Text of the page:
1. The Giants' decision to play Phil Davis backfired

The co-captain's calf injury was the subject of intense scrutiny in the lead-up to the Grand Final, and less than two hours before the first bounce he was tested on the ground. Davis was passed fit but looked far from it. He lined up on Jack Riewoldt and it was clear from the moment the game started that the Tiger was going to give Davis all sorts of problems, especially on the lead. Riewoldt booted three second term goals as the Tigers kicked five unanswered for the quarter. Davis was far from disgraced and fought hard for the rest of the afternoon, while many of his teammates let themselves down, but he was clearly not the force we've seen over the past few seasons in defence.

2. Richmond's courage in drafting Marlion Pickett was rewarded

Forget the selection of the 27-year-old for his first game in a Grand Final, the Tigers' decision to add Pickett in the mid-season draft was their biggest and best call of the year. Pickett looked right at home on the biggest stage and his start to the second quarter set Richmond alight. The highlight was his burst away from a centre bounce, blind turn, and brilliant pass to Jason Castagna. Unfortunately, the Tiger missed his set shot, but Pickett then had a hand in Dustin Martin's second goal, and his teammates came from everywhere to congratulate him. That moment was trumped when Martin returned the favour in the third quarter, the roar as Pickett put the Tigers 54 points up was deafening. One of the greatest footy stories you'll see.

ORANGE CRUSHED Full match coverage and stats

3. It'll be a long summer for Jeremy Finlayson

It was a breakout season for the athletic Giant, who had 44 goals heading into the decider, but his last game was a severe disappointment. Finlayson had one free kick against and zero possessions to his name at half-time and didn't get his first until 23 minutes into the third. The 23-year-old will be haunted by his shocker, but Finlayson has plenty of talent, and must not let the game define him. If he needs any extra motivation to ensure he has a massive pre-season, and continues his career trajectory, it should be his poor Grand Final.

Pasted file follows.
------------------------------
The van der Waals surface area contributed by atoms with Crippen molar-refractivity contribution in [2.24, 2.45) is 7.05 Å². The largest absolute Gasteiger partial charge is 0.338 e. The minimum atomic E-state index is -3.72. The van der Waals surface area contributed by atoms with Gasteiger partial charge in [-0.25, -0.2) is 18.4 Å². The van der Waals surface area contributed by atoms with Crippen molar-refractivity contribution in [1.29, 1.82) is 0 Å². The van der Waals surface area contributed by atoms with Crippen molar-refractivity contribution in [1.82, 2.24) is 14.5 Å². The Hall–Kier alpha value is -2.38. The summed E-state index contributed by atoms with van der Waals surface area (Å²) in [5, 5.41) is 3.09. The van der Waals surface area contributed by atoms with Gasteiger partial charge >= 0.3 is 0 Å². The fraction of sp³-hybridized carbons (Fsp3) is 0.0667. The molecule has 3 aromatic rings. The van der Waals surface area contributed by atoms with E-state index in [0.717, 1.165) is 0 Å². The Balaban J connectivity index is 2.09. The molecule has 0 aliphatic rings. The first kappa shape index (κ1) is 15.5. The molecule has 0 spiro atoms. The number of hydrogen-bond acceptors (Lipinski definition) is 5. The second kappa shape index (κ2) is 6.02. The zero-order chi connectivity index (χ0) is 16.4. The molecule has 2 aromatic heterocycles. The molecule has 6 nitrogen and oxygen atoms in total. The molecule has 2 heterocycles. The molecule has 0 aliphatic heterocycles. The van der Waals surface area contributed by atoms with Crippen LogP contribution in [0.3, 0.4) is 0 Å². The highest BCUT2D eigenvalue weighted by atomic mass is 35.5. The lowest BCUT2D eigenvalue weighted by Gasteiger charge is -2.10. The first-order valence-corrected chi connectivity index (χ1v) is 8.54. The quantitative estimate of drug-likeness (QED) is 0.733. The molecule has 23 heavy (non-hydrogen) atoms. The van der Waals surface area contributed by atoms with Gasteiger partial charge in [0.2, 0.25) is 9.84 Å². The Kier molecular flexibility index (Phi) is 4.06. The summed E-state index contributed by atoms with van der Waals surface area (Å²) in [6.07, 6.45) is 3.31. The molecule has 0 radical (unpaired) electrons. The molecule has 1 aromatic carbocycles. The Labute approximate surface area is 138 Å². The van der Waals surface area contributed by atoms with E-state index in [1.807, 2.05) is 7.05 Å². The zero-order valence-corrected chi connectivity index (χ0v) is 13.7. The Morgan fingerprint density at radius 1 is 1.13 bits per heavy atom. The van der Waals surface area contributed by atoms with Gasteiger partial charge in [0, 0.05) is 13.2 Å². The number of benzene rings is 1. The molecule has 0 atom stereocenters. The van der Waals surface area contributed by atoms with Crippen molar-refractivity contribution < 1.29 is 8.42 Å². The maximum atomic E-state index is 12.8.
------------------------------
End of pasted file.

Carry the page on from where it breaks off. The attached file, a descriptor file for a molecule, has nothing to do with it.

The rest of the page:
4. Two ruckmen are better than one

It's not always the case, but it was on Saturday afternoon. Richmond used Toby Nankervis and Ivan Soldo to tag-team Shane Mumford and the veteran Giant found the going tough with no help. Being able to bring a fresh man off the bench to challenge Mumford forward of centre gave the Tigers almost an extra midfielder, and both Nankervis and Soldo had shots at goal in the third term, with the latter's set shot on the siren putting his team 62 points up. The attention now will turn to Mumford's future.

5. If Brandon Ellis does head north, he leaves on a high

The wingman didn't have a huge impact on Richmond's second premiership in three years, but he's a popular part of the culture the Tigers have built. Ellis looks certain to take up a big-money contract from Gold Coast – money he's not going to get if he stays put – and few would begrudge him if he goes. Ellis racked up 176 games with Richmond and played his role in two flags, so he'll always be a hero to the Punt Road faithful.

Richmond's 12 VFL/AFL premierships, ranked by winning margin
SeasonGrand FinalMarginNorm Smith medallist
2019Richmond 17.12 (114) d Greater Western Sydney 3.7 (25)89 pointsDustin Martin (Rich)
1980Richmond 23.21 (159) d Collingwood 9.24 (78)81 pointsKevin Bartlett (Rich)
2017Richmond 16.12 (108) d Adelaide 8.12 (60)48 pointsDustin Martin (Rich)